New Delhi: Marking the 45th year of the Emergency in India on June, civil rights groups have written an open letter to Maharashtra Chief Minister Uddhav Thackeray, drawing his attention to the “deplorable and abysmal condition of jails and quarantine facilities in Maharashtra”, especially in the light of the raging COVID-19 pandemic, where several political activists are incarcerated.
Referring to the “appalling” conditions in overcrowded jails in the state, where 11 activists accused in the Bhima Koregaon case (most of them above 60 years old) have been lodged, the letter, written by groups including Amnesty International, Alternative Law Forum, Rihai Manch, Jammu Kashmir Coalition of Civil Society, People’s Union for Democratic Rights, among others, have demanded that undertrials or convicts aged above 60 be given interim bail or emergency parole.
Amid reports of two deceased inmates being found COVID positive, the letter also called for strict implementation of World Health Organisations on “social distancing”.
“Regular and effective contact – by phone and videoconferencing until physical meetings commence – be ensured between inmates and their families and lawyers,” the letter requested the CM.
Read the full letter below:
The Hon’ble Chief Minister
25 June 2020
Subject: Urgent action needed towards inhuman conditions in Maharashtra jails
As we mark the 45th anniversary of the day when emergency was imposed in the country and thousands of political dissenters were locked up in the prisons, we wish to bring to your notice the deplorable and abysmal condition of jails and quarantine facilities in Maharashtra. The conditions were recently flagged by Gautam Navlakha, a political prisoner accused under the infamous Bhima Koregaon case. Of those accused in this case, nine including Gautam Navlakha and Varavara Rao have been lodged in Taloja Central Prison in Navi Mumbai and two women political prisoners have been lodged at Byculla jail.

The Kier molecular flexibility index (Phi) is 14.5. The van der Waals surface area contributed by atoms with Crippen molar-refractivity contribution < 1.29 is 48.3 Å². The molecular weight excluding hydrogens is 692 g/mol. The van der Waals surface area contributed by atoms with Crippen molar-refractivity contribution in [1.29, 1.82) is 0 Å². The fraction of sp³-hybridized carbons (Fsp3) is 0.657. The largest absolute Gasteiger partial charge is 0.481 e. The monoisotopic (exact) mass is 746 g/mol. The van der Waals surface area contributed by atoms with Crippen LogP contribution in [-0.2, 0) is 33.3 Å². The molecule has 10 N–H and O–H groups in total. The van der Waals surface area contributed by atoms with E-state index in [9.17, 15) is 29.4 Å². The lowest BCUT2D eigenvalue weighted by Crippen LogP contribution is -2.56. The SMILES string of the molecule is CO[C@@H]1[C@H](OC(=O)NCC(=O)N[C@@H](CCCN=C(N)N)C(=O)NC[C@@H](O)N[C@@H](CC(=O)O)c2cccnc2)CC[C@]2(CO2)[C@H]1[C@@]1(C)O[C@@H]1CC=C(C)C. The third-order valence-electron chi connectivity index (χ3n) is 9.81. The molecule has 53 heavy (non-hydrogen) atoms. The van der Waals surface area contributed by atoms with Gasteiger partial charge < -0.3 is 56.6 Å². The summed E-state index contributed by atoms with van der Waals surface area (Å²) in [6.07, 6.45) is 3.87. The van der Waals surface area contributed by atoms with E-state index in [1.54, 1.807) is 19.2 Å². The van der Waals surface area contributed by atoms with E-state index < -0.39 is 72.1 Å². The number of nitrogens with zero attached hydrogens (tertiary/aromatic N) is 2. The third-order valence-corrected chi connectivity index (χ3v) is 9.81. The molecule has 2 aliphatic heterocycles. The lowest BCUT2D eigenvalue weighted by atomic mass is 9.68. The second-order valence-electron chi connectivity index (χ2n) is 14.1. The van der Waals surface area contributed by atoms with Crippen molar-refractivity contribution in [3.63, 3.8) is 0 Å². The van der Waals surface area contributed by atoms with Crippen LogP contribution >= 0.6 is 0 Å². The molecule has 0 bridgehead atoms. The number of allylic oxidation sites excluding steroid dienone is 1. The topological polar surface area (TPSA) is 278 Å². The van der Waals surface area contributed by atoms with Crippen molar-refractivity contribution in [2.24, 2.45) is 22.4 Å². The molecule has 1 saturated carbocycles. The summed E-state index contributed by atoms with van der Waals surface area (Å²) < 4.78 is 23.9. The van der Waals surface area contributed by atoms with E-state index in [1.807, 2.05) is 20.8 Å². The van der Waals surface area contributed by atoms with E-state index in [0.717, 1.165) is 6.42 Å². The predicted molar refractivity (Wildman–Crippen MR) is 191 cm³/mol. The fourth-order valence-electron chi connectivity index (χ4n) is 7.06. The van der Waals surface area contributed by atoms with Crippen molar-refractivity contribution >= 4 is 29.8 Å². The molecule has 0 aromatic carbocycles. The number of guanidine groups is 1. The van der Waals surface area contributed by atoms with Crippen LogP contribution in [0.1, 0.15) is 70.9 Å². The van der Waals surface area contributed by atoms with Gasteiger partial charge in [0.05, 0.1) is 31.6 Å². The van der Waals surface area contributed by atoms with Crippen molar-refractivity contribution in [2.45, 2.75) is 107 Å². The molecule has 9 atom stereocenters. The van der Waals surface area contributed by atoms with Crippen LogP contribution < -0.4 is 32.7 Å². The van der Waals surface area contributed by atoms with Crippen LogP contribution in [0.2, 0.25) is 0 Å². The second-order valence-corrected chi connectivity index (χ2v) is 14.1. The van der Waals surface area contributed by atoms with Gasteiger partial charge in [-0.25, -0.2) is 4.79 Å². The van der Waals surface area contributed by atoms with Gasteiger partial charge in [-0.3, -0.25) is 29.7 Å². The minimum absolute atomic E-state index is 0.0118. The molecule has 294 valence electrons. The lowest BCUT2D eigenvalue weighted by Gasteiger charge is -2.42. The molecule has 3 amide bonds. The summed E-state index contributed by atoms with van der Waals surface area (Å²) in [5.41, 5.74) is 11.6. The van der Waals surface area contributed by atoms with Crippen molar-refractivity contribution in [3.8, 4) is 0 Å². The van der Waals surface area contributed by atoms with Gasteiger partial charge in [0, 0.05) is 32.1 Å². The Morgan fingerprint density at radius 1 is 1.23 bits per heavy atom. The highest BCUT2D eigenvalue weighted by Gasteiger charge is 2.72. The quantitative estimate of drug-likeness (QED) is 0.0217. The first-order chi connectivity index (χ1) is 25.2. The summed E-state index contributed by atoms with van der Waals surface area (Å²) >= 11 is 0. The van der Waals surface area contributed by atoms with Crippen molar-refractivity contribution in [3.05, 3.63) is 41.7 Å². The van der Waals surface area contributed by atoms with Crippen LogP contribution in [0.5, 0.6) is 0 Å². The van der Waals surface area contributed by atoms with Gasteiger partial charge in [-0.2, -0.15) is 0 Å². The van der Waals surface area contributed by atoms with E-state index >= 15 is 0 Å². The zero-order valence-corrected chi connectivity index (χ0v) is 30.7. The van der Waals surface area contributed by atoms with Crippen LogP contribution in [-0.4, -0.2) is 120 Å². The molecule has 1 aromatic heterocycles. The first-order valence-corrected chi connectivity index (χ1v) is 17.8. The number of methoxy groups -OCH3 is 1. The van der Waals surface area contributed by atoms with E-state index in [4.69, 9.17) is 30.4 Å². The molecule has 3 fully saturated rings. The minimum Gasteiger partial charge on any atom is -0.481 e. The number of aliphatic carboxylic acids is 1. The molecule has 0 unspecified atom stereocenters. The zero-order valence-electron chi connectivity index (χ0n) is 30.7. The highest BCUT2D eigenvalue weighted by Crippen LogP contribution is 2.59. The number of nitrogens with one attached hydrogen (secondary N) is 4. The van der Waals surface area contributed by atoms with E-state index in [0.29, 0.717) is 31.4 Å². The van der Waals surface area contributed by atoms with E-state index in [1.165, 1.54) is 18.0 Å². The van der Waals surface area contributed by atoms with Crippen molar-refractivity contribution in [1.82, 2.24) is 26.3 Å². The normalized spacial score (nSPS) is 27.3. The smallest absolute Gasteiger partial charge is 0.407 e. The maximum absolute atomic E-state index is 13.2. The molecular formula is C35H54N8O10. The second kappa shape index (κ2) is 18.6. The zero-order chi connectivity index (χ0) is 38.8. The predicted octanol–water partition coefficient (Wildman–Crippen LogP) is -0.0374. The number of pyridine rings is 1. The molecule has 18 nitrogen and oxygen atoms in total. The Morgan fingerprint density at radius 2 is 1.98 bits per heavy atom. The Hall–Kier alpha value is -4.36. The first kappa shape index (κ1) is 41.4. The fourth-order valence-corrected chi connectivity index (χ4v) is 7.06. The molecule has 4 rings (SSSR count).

On 20 June 2020, Gautam Navlakha conveyed telephonically to his partner about his incarceration experience at a quarantine facility in Mumbai. He informed that there were approximately 350 inmates housed in the Namdar Gopal Krishna Gokhale High School in Khargar (Raigad District) quarantine facility. While majority of the inmates had been crammed into six classrooms, people had also been sleeping in the corridors and passages. What is worse is that for 350 persons, there were only 3 toilets, 7 urinals and one bathing facility without either a bucket or mug. The inmates also had no access to fresh air, as they were mostly locked in, with no place demarcated for them to walk or engage in physical exercise. This stands in contravention to the Maharashtra Jail Manual which provides for atleast one toilet seat for every six prisoners and thorough ventilation among other things.